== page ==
The Fed Holds Back

After roughly a week of anticipation, the Fed gave the markets nothing new.

Stocks closed lower in a see-saw session yesterday after the Federal Reserve maintained its current monetary policy. Though the central bank left the door open for additional stimulus should conditions warrant, they also held back on fresh measures that were expected from the policy making body.

Fed officials acknowledged that the world’s largest economy had “decelerated somewhat,” but kept mum on which policy direction to take, dashing expectations among some investors and sending risk assets such as stocks and commodities lower.

In an interview with Randy Kroszner, Former Fed Governor and now Professor Of Economics at University of Chicago’s Booth School of Business, at CNBC Asia’s “Squawk Box”, Krozner said that the Fed could have provided a “little bit more guidance” to boost market confidence.

Besides signaling that they would buy more assets in the mortgage markets to lower the borrowing costs of consumers, Fed officials could also be more outspoken on future moves.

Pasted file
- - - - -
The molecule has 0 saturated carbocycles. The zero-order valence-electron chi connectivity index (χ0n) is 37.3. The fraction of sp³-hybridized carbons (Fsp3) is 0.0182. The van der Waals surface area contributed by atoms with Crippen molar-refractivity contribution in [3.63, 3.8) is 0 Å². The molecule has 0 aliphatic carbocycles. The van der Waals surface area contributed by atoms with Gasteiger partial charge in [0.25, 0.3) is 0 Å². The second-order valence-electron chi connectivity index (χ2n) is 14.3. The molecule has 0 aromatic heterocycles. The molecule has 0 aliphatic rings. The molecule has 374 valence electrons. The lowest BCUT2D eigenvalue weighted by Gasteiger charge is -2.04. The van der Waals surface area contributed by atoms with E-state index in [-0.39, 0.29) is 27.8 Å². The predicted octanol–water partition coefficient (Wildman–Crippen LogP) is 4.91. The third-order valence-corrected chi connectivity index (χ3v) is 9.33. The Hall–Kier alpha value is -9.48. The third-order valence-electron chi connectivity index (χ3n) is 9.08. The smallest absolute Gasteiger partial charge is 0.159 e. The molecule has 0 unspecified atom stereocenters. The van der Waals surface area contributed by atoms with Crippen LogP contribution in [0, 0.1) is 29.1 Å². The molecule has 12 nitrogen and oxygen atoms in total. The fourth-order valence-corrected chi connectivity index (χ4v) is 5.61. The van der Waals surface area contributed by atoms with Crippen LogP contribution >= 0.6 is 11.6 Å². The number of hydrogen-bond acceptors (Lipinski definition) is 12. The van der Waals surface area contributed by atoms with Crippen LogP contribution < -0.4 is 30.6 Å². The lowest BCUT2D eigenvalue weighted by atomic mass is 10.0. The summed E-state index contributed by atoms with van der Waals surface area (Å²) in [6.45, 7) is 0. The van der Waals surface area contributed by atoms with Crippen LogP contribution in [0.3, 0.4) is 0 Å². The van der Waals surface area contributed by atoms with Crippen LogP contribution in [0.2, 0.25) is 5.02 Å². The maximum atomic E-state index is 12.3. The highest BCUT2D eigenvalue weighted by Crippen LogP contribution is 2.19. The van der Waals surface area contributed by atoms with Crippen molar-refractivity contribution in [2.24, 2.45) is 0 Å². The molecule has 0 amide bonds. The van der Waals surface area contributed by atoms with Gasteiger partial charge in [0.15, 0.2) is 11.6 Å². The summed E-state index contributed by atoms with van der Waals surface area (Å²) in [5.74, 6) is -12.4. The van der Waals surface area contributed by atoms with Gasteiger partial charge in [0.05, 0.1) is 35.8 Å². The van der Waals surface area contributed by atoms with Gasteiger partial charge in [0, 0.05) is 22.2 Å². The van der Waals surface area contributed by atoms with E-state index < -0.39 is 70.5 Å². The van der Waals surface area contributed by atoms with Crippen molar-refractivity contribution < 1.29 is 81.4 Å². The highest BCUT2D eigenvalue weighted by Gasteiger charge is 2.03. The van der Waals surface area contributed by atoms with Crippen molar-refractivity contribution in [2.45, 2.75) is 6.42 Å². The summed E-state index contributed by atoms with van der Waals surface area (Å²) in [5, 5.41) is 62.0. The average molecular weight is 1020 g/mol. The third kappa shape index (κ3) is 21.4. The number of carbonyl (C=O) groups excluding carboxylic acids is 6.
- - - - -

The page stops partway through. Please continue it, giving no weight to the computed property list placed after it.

“They can also consider some what I call “open mouth” operations, rather than open market operations,” Kroszner said. “They’ve made a clear commitment to do something because in the last statement, they said they were prepared to take further action. Here, they say that they will act if things don’t get better. So they could give clearer explanation for what are those conditions.”

For example, the Fed could say they will act when inflation is below their target of 2 percent or when unemployment rate is above 8 percent, says Kroszner. “They might say, listen, those are the conditions under which we will act. And I think that will give a little bit of boost of confidence to the markets.”

Although the Federal Reserve disappointed the market by not extending its guidance for low rates further into the future, the central bank said in its statement, “The Committee will closely monitor incoming information on economic and financial developments and will provide additional accommodation as needed.”

Referring to the “will provide additional accommodation” language in the statement,  Jeff Applegate, Morgan Stanley Smith Barney’s chief investment officer, told CNBC, “I think this paves the way for the Fed to move in the next month or in September.”

Article by AlgosysFx Forex Trading Solutions